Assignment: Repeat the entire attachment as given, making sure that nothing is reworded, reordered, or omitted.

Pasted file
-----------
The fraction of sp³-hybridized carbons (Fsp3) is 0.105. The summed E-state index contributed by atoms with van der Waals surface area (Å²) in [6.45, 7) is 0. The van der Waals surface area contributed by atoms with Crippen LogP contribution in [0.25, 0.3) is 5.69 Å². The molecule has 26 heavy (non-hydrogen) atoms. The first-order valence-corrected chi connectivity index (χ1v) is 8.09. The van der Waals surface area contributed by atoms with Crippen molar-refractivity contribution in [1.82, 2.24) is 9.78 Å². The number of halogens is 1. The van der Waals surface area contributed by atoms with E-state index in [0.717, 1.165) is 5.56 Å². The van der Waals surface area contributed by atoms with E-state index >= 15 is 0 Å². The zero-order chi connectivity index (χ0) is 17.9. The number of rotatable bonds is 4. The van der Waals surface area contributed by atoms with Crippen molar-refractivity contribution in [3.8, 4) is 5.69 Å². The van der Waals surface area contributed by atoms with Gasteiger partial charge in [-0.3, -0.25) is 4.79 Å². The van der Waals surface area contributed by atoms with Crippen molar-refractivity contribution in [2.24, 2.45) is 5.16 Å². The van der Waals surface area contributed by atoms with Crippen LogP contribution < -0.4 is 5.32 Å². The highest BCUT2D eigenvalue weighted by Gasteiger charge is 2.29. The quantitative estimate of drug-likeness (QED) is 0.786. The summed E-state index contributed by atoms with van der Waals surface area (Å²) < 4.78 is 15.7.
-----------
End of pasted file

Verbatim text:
The fraction of sp³-hybridized carbons (Fsp3) is 0.105. The summed E-state index contributed by atoms with van der Waals surface area (Å²) in [6.45, 7) is 0. The van der Waals surface area contributed by atoms with Crippen LogP contribution in [0.25, 0.3) is 5.69 Å². The molecule has 26 heavy (non-hydrogen) atoms. The first-order valence-corrected chi connectivity index (χ1v) is 8.09. The van der Waals surface area contributed by atoms with Crippen molar-refractivity contribution in [1.82, 2.24) is 9.78 Å². The number of halogens is 1. The van der Waals surface area contributed by atoms with E-state index in [0.717, 1.165) is 5.56 Å². The van der Waals surface area contributed by atoms with E-state index >= 15 is 0 Å². The zero-order chi connectivity index (χ0) is 17.9. The number of rotatable bonds is 4. The van der Waals surface area contributed by atoms with Crippen molar-refractivity contribution in [3.8, 4) is 5.69 Å². The van der Waals surface area contributed by atoms with Gasteiger partial charge in [-0.3, -0.25) is 4.79 Å². The van der Waals surface area contributed by atoms with Crippen molar-refractivity contribution in [2.24, 2.45) is 5.16 Å². The van der Waals surface area contributed by atoms with Crippen LogP contribution < -0.4 is 5.32 Å². The highest BCUT2D eigenvalue weighted by Gasteiger charge is 2.29. The quantitative estimate of drug-likeness (QED) is 0.786. The summed E-state index contributed by atoms with van der Waals surface area (Å²) < 4.78 is 15.7.